PETnology Handbook 2024

Biobased material

Ceresana releases Bioplastics Market Report

2:41 min Biobased Material
Konstanz, Germany

How much biobased content do bioplastics really contain? More and more, this is becoming a mathematical question: Biomass-based polymers are increasingly being added to conventional petroleum or natural gas plastics. Legislators and certification bodies decide at which organic content and with which properties these “bioattributed” or “mass-balanced” materials may be sold as bioplastics. In any case, demand for alternative plastics is high, and “bio” versions are now available for virtually all grades and applications. This is the eighth time that Ceresana has investigated the dynamically growing global market for “green” polymers: Analysts expect revenues generated with bioplastics to increase to around USD 11.4 billion by 2032.

Compostable Plastics for the Circular Economy

So far, there is no generally accepted definition and no uniform labeling for bioplastics. The European Union Commission published conditions for bioplastics in November 2022. They should have “a positive impact on the environment, rather than exacerbating plastic pollution, climate change and biodiversity loss”. According to this, the biomass for bioplastics should “come from sustainable sources,” preferably organic waste and by-products. Products that “could be carelessly discarded” should not be allowed to be labeled as “biodegradable”. Petrochemical oxo-degradable plastics, which break down into small pieces when exposed to air and light, have already been banned in Europe since 2021.

Ceresana’s current bioplastics market study primarily examines thermoplastics made from renewable raw materials that are biodegradable, i.e. can be decomposed by microorganisms in nature or at least composted in industrial plants. PHA from sugar and TPS from starch, for example, are biobased and biodegradable. However, there are also plastics made from biogenic raw materials that are not compostable, for example PEF made from fructose or bio-polyethylene based on sugar cane. The market study also covers petrochemical biodegradable plastics – such as PCL, PBAT or PBS. Not included here, however, are biobased elastomers, thermosets, natural fiber-reinforced plastics (NFRP), and composites such as wood-plastic composites (WPC).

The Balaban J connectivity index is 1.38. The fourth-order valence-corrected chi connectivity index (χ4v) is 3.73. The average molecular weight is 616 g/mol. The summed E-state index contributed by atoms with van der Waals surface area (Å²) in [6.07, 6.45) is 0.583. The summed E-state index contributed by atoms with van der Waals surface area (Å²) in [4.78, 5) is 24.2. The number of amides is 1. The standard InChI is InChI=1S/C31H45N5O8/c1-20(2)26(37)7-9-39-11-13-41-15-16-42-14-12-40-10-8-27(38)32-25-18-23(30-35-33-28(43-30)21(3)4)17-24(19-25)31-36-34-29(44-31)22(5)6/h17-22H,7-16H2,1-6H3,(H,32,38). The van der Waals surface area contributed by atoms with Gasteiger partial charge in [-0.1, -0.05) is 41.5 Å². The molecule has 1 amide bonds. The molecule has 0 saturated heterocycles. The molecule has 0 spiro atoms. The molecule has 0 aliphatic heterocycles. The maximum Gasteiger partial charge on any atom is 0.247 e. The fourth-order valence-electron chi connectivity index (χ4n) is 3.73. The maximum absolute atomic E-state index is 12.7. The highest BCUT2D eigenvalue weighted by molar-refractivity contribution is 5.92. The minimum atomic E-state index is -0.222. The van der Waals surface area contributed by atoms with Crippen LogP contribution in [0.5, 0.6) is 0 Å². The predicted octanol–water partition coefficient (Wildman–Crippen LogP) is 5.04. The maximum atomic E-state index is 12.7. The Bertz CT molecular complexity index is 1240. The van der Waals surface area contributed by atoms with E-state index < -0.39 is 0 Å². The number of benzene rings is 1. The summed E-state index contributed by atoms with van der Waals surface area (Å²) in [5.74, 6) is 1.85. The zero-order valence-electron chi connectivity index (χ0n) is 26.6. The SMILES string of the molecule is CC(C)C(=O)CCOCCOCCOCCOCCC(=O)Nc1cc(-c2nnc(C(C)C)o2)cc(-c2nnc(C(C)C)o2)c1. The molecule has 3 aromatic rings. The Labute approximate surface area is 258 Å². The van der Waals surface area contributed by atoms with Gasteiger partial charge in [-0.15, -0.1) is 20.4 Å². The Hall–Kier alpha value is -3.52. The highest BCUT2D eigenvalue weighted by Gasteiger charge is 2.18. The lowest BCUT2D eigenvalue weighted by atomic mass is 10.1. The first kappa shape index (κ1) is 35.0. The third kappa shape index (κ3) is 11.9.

Sustainable Packaging Made from Polylactic Acid and Starch 

According to the EU Commission, bioplastics should preferably be used in durable products. However, today they are commercially successful mainly in applications where compostability is important: The most important sales market for biopolymers is the packaging industry, which currently processes almost 60% of all bioplastics. Ceresana expects the highest growth over the next few years in the bags, sacks and pouches division. Biodegradable plastics, particularly polylactic acids (PLA) and starch polymers, currently account for 68% of the total bioplastics market. For this product group, Ceresana’s current market study forecasts further growth of 11.7% per year up until 2032. Biobased but non-biodegradable plastics, such as bio-polyethylene, PET or PA, are expected to increase at lower rates of 7.8% per year.

The Study in Short:

Chapter 1 of the study provides a comprehensive presentation and analysis of the global market for bioplastics – including forecasts up to 2032: For each region, the development of demand (tonnes), revenues (USD and EUR) and production (tonnes) is indicated.

In addition, the application areas of bioplastics are examined individually:

  • Rigid packaging
  • Flexible packaging (bags, sacks and pouches)
  • Other flexible packaging
  • Consumer goods
  • Automotive and electronics
  • Other applications

For the regions Europe, North America, Asia-Pacific and “Rest of the World”, the production of bioplastics is divided into product groups:

  • Polylactic acid (PLA)
  • Starch
  • Other biodegradable plastics
  • Non-biodegradable plastics.

The demand for bioplastics per region is broken down into different types of plastics:

  • Polylactic acid (PLA)
  • Starch
  • Polyhydroxyalkanoates (PHA)
  • Polybutylene adipate terephthalate (PBAT)
  • Other non-biodegradable plastics

Chapter 2 examines the 11 most important sales countries individually: Germany, France, the United Kingdom, Italy, the Netherlands, Spain, USA, China, Japan, South Korea and Taiwan. In each case, the following are presented: demand and revenues, demand split by application area and type of product (PLA, starch-based, other biodegradable plastics, non-biodegradable biobased plastics).

Chapter 3 provides useful company profiles of the most important bioplastics manufacturers, clearly categorized by contact details, revenue, profit, product range, production sites and brief profile. Detailed profiles are provided by 120 manufacturers, e.g. BASF SE, Braskem S.A., Far Eastern New Century Corporation (FENC), NatureWorks LLC, Novamont S.p.A., Rodenburg Biopolymers B.V., Teijin Limited, Total Corbion PLA BV, and Vegeplast S.A.S.

Link to report 

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